You’re Fired! Not a phrase heard often in the sector
“Ha ha. I work for the UN. Nobody gets fired.”
“I have worked with too many colleagues – senior managers included – who were not qualified for the jobs they were hired to do. I wish the development and aid industry would take on a more private sector approach when staff clearly are not performing in their jobs – despite coaching, training, investment etc. It makes me angry that public funds from taxpayers or donors are wasted.”
–36+yo female local aid worker
“Fired? Really? Does this happen? I wish more would be fired, the incompetence in this sector is one of the reasons I will probably lose confidence in the system.”
–36+yo female HQ worker
“My position does allow me a line of sight to the HR processes in some of the terminations at my org. All of those reasons explain why people I know of were fired: those that were promoted too high too fast and aren’t competent in their current roles are often “downsized”, those who chronically bump heads with their superiors are often “downsized” (whether personality clashes or different of philosophy), and I’ve seen an (otherwise) good employee drive drunk once using the company vehicle (and then lie about it!) “resign” in the middle of the investigation. In my org, at least, many more employees are “downsized” or during a “restructure” their job description changes, and they’re asked to reapply and don’t get it. Not too many are outright fired (due to legal liability that would open us up to). Others simply don’t have their contracts renewed when they expire.”
Where we’re headed
Below I both present more data -mostly qualitative- and also offer some analysis, comment and opinion regarding gettin’ fired in the aid worker world.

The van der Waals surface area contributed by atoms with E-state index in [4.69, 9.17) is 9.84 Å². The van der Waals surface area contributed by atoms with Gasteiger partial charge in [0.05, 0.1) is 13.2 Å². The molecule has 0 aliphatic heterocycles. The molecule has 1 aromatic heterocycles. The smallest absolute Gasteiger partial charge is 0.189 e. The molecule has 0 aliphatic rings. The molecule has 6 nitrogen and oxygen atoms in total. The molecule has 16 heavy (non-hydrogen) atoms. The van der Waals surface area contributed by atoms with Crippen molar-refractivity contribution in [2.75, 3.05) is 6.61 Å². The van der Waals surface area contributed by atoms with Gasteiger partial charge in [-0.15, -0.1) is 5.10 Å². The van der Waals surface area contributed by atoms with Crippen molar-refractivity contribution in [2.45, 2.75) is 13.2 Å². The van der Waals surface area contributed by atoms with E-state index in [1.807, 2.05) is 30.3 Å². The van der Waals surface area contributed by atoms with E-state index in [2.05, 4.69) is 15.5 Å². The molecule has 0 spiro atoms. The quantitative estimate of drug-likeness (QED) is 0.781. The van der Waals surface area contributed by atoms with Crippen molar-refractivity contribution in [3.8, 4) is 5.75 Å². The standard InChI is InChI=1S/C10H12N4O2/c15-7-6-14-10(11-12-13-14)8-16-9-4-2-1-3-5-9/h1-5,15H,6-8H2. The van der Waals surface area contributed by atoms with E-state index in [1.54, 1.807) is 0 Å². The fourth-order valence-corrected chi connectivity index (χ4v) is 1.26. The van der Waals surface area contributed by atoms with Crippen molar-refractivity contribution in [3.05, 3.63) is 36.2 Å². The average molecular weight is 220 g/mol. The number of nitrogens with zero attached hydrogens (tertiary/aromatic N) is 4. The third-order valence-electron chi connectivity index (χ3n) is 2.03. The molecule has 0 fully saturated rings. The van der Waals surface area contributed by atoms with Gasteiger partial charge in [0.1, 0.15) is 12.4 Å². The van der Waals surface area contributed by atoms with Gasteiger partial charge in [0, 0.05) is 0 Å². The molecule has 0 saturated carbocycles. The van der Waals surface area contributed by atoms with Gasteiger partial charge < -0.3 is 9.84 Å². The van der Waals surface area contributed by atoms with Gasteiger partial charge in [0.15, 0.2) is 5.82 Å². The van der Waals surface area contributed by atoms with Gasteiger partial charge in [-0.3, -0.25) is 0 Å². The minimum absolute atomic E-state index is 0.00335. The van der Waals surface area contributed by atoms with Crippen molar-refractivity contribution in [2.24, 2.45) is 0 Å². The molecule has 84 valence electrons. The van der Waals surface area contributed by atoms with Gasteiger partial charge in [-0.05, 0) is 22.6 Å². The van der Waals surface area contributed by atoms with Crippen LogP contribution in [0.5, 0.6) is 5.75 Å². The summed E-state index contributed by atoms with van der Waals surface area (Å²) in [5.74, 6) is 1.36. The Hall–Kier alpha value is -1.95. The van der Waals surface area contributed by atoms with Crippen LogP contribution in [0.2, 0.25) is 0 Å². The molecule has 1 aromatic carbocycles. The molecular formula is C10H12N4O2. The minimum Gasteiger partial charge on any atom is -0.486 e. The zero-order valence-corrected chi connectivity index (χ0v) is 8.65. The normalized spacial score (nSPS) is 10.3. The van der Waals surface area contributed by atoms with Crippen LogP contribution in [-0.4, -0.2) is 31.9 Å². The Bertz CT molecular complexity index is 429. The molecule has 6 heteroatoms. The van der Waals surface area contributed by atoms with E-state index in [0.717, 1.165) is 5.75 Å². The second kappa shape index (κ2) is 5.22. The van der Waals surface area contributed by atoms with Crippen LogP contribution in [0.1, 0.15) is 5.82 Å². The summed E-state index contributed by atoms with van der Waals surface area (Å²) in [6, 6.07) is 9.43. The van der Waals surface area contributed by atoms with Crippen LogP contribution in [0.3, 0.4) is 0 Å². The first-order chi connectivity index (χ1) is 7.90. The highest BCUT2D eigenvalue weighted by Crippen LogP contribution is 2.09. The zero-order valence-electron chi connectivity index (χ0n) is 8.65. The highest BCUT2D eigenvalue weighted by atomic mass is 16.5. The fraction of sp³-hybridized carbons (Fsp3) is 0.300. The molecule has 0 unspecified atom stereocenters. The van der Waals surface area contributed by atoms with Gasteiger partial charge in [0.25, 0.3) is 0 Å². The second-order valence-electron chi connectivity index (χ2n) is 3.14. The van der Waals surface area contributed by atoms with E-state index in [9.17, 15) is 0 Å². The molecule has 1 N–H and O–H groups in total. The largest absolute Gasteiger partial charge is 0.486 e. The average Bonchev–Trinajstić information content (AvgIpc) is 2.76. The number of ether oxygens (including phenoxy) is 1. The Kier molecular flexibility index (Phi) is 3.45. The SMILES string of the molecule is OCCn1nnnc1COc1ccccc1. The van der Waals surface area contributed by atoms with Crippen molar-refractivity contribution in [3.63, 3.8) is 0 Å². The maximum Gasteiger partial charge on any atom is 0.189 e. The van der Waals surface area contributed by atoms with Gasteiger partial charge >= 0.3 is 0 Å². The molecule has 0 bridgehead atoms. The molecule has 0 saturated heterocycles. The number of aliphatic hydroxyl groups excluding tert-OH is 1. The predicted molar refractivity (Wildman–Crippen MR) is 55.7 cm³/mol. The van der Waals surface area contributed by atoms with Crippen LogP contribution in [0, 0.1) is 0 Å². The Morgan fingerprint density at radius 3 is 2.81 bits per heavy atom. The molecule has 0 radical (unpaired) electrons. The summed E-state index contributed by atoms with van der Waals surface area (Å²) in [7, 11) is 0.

The big picture?
Gross generalization: this sector’s work-force profile is the way it is because of the nature of the work and the unique -and recent- exponential growth in the number of aid entities in the last 20 years.
For present purposes we can go with the most basic taxonomy: there for-profit and not-for-profit organizational entities. In general, in the for-profit sector there is very little patience for incompetence and, given chronically high under and unemployment factors, -that is, it is a buyers market- it is understood that lack of performance will get you fired; the bottom line is the bottom line. A related factor is that measuring output/performance is, at base, very simple in the for-profit world; again, the bottom line is the bottom line. In direct relation to the difficulty of quantifying performance the nature of the firing process gets more complicated. Hence in the non-profit world the deliverables may be inherently more nuanced and non-quantifiable. Yes, some tasks are easier than others onto which attach metrics, but there are so many tasks the outcome of which is (1) long term/beyond the contract period of the worker, (2) interconnected with myriad other factors that make it difficult to discern clear linear impact, and (3) are part of a team effort that make individual contribution hard to parse out.
The not-for-profit world includes many organizations such as in the humanitarian aid world but also, for example, higher education. As an academic I am keenly aware of the promotion and tenure process and know well the battles that are fought over what “counts” toward same. Indeed, in my world, unfortunately, not being able to make that which is real measurable we tend to make that which is measurable real. Translation: publish or perish because you can’t measure service and “good teaching.”
The nature of the humanitarian aid world
There will always be those who feel they belong in the humanitarian aid world in whatever role because they feel compelled to “help”. I stand by my assertion that this is a basic human need; we are wired to feel empathy (mirror neurons, anyone?). As one respondent put it, “There will always be disasters, there will always be poverty and there will always be some people who feel impelled to try and make a difference.”
Given the questions we asked there is no way to tell if our respondents associated with at any specific aid organization -with the major exception knowing that 6.5% of our respondents work “somewhere in the UN System”- but my guess is that very few if any were with MSF. Their reputation in the aid world was clearly elevated -and affirmed?- in 1999 when they received the Nobel Peace Prize, and my sense is that though they “play well with others” on important matters there is a clear demarcation between “us” and other aid organizations. On a smaller scale, in Haiti Partners in Health can be seen in a similar light.